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Posted: January 25, 2014 10:00 p.m.

Students compete in reading bowl

Danielle Everson/

Buzzers sounded quickly as elementary, middle and high-school students fielded questions in a reading bowl competition Saturday.

Twenty-two Newton County schools competed in the sixth annual Newton County Helen Ruffin Reading Bowl at Newton High School.

The reading bowl, open to students in grades 4-12 across the state, is a competition in game format that tests students’ knowledge of selected books. Team members were required to read books that were Georgia Children’s Book Award nominees (elementary and middle schools) or Georgia Peach Book Award nominees

Coaches and team members put in hours of reading and practicing in preparation for the event.

At the reading bowl, parents, teachers and community residents watched in a number of classrooms as students competed in a total of five to six rounds. Cumulative points for all rounds determined the winners at each school level.

Two middle schools went down in NCSS reading bowl history as they had the first-ever tie score in the competition. Team members from Cousins Middle and Newton County Theme School at Ficquett were on edge as they competed in a tie-breaker game with an additional round of questions. In the end, the Theme School won by one correct answer.

After competing, students filed into the NHS auditorium, where award winners were announced. At the elementary school level, Flint Hill Elementary won first place, and Mansfield Elementary placed second. Among middle schools, Cousins came in second, just behind the Theme School. At the high school level, Newton High won first place, and Alcovy finished second.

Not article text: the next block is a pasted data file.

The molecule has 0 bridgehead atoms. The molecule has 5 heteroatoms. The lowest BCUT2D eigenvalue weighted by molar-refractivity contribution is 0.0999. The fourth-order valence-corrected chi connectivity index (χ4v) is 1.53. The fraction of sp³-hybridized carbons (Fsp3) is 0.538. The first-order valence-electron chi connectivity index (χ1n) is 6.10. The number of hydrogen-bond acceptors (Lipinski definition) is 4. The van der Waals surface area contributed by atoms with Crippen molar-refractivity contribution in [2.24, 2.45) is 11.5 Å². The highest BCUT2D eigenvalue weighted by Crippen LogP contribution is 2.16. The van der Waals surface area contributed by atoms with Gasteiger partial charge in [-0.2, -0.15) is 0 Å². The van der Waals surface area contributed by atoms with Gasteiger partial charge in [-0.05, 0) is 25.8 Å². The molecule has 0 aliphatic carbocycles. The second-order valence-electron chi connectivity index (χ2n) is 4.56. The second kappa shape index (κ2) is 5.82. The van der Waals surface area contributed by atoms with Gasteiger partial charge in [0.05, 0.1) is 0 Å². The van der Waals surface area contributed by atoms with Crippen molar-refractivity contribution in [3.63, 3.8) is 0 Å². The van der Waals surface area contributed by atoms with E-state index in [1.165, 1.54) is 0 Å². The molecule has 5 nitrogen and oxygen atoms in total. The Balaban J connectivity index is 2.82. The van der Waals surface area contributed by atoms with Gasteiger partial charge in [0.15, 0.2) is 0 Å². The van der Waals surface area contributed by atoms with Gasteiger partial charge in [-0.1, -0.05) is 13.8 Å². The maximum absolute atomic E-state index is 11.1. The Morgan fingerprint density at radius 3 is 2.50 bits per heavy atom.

The first- and second-place teams at each level – elementary, middle, and high school– will go on to the divisional level competition at Clayton State University in February. Winners from the divisional level may progress to regional and state competitions.

"We are so proud of all of our student participants today. This is a great opportunity for students to compete in another manner outside of athletics. So we are very proud of them," said NCSS Superintendent Samantha Fuhrey. "We would also like to say thank you to all the teachers, coaches, administrators, parents and community leaders for their support on this excellent, awesome day."

According to information from the DeKalb County School System, Helen Ruffin, a library media specialist at Sky Haven Elementary School in DeKalb, served on the selection committee for the Georgia Children’s Book Award nominee program in 1985. The literature program, which began in the Department of Language Education at the University of Georgia’s College of Education, inspired her to use the nominated books to encourage her students to read.

Ruffin created a unique reading competition in game format using the award nominees, calling it the Reading Bowl. Her vision was to have teams of students from different schools compete to test their knowledge of the selected books. Today, the Georgia Helen Ruffin Reading Bowl is open to students in grades 4-12 across the state.

This year’s competition marked the 15th annual countywide contest.

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